Matt Ball matt.ball ieee.org wrote
Here is a C implementation of __random32:
typedef unsigned long u32;
struct rnd_state { u32 s1, s2, s3; };
static u32 __random32(struct rnd_state *state)
{
#define TAUSWORTHE(s,a,b,c,d) ((sc)d) ^ (((s a) ^ s)b)
state-s1 = TAUSWORTHE(state-s1, 13,

On Mon, Jul 21, 2008 at 8:33 AM, Matt Ball [EMAIL PROTECTED] wrote:
If someone uses the __random32 function as defined in the 2.6.26
Linux kernel, and leaks to you the result of taking successive outputs
modulo 28233 (= 9 * 3137), can you determine the probable 96-bit
internal state with

Matt Ball writes:
Another attacking avenue is the 32-bit initial seed. If the
implementation re-seeds frequently, or leaks to you the first outputs
after initialization, then you only have to brute-force the 32-bit
seed space, times the number of samples since reseeding.
Well, that's good and

On Sun, Jul 20, 2008 at 04:14:33PM -0600, Matt Ball wrote:
From a little bit of off-line discussion, I think I've got a restatement of
the problem that is more suitable to those with a stronger programming
background than mathematical background:
If someone uses the __random32 function

Florian Weimer writes:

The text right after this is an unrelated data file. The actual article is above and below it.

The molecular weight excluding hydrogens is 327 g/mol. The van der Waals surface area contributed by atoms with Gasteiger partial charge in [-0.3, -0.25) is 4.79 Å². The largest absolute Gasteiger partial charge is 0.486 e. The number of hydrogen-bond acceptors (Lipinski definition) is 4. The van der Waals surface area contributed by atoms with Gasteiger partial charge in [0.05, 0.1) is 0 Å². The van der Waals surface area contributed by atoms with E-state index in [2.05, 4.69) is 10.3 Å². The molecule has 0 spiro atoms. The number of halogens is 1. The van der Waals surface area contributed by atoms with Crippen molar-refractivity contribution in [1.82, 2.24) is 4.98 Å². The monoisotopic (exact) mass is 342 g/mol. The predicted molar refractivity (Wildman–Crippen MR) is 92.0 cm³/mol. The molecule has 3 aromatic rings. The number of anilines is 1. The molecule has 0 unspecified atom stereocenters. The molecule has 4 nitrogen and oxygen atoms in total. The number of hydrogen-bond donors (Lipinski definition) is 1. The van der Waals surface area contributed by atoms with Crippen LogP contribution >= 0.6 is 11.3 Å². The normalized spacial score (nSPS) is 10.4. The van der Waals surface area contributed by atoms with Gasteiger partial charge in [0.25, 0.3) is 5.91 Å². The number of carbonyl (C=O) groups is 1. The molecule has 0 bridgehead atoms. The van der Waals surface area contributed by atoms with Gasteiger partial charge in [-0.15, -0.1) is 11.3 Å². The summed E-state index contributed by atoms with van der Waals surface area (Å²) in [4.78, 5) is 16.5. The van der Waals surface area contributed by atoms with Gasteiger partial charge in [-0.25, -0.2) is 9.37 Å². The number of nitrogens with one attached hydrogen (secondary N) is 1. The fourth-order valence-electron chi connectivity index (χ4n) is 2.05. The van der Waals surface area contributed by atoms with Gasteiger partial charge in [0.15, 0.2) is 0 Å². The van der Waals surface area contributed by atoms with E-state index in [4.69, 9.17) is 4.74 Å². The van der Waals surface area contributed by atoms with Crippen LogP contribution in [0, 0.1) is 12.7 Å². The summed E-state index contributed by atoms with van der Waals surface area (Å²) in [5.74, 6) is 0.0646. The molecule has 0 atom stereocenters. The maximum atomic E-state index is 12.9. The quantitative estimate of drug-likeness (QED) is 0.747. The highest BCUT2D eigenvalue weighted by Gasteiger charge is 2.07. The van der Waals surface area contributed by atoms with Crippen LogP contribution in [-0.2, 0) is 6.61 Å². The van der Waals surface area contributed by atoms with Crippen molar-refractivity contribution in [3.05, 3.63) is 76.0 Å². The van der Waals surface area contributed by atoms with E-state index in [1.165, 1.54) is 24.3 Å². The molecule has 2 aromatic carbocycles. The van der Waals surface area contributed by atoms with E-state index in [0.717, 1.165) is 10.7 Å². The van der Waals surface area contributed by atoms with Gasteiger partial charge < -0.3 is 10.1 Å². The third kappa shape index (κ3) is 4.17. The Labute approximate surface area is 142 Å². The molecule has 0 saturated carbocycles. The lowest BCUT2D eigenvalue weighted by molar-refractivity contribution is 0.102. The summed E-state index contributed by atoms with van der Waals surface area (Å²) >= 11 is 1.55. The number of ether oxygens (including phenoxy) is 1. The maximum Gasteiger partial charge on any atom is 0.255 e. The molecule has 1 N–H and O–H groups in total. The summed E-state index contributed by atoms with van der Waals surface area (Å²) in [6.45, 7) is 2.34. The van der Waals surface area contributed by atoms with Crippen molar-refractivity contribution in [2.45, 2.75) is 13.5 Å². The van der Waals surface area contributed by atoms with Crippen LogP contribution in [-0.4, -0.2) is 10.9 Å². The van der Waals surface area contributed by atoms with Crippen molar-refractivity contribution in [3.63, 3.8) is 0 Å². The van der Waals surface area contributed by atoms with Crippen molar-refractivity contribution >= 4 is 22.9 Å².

I've got a function f : S - X x S where S = (Z/2Z)**96 and
X = (Z/2Z)**32. Suppose that s_0 is fixed and (x_i, s_i) = f(s_{i-1}).
(f implements a PRNG. The s_i are subsequent internal states and the
x_i are results.)
Now f happens to be linear. I know the values of

On Mon, Jul 21, 2008 at 12:03:50PM -0400, Victor Duchovni wrote:
On Sun, Jul 20, 2008 at 04:14:33PM -0600, Matt Ball wrote:
From a little bit of off-line discussion, I think I've got a restatement of
the problem that is more suitable to those with a stronger programming
background than

I've got a function f : S - X x S where S = (Z/2Z)**96 and
X = (Z/2Z)**32. Suppose that s_0 is fixed and (x_i, s_i) = f(s_{i-1}).
(f implements a PRNG. The s_i are subsequent internal states and the
x_i are results.)
Now f happens to be linear. I know the values of x_i, x_{i+1}, ...,
x_{i+k}